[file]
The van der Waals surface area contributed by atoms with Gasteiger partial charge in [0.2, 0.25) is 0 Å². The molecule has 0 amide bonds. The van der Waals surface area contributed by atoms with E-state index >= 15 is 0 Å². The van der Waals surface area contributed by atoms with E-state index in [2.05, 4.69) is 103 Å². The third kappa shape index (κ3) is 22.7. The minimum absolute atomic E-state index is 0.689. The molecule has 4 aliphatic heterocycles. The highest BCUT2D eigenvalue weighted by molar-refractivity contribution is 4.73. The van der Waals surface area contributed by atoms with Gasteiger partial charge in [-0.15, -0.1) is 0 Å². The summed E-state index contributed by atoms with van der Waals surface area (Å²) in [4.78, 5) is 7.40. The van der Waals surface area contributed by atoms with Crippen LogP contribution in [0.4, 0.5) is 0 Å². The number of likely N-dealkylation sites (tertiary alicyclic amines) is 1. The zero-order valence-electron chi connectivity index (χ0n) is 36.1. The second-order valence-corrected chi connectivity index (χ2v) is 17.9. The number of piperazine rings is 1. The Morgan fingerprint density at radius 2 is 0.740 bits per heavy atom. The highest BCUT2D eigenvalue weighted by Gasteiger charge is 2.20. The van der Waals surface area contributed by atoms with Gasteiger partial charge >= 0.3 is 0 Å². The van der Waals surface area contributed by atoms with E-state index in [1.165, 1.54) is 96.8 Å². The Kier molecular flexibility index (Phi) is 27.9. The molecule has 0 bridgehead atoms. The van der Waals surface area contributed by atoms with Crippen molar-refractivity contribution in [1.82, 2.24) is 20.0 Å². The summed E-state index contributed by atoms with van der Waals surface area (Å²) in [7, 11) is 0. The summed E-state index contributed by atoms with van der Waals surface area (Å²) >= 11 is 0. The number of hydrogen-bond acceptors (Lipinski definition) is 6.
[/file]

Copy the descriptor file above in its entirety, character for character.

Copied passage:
The van der Waals surface area contributed by atoms with Gasteiger partial charge in [0.2, 0.25) is 0 Å². The molecule has 0 amide bonds. The van der Waals surface area contributed by atoms with E-state index >= 15 is 0 Å². The van der Waals surface area contributed by atoms with E-state index in [2.05, 4.69) is 103 Å². The third kappa shape index (κ3) is 22.7. The minimum absolute atomic E-state index is 0.689. The molecule has 4 aliphatic heterocycles. The highest BCUT2D eigenvalue weighted by molar-refractivity contribution is 4.73. The van der Waals surface area contributed by atoms with Gasteiger partial charge in [-0.15, -0.1) is 0 Å². The summed E-state index contributed by atoms with van der Waals surface area (Å²) in [4.78, 5) is 7.40. The van der Waals surface area contributed by atoms with Crippen LogP contribution in [0.4, 0.5) is 0 Å². The number of likely N-dealkylation sites (tertiary alicyclic amines) is 1. The zero-order valence-electron chi connectivity index (χ0n) is 36.1. The second-order valence-corrected chi connectivity index (χ2v) is 17.9. The number of piperazine rings is 1. The Morgan fingerprint density at radius 2 is 0.740 bits per heavy atom. The highest BCUT2D eigenvalue weighted by Gasteiger charge is 2.20. The van der Waals surface area contributed by atoms with Gasteiger partial charge >= 0.3 is 0 Å². The van der Waals surface area contributed by atoms with E-state index in [1.165, 1.54) is 96.8 Å². The Kier molecular flexibility index (Phi) is 27.9. The molecule has 0 bridgehead atoms. The van der Waals surface area contributed by atoms with Crippen molar-refractivity contribution in [1.82, 2.24) is 20.0 Å². The summed E-state index contributed by atoms with van der Waals surface area (Å²) in [7, 11) is 0. The summed E-state index contributed by atoms with van der Waals surface area (Å²) >= 11 is 0. The number of hydrogen-bond acceptors (Lipinski definition) is 6.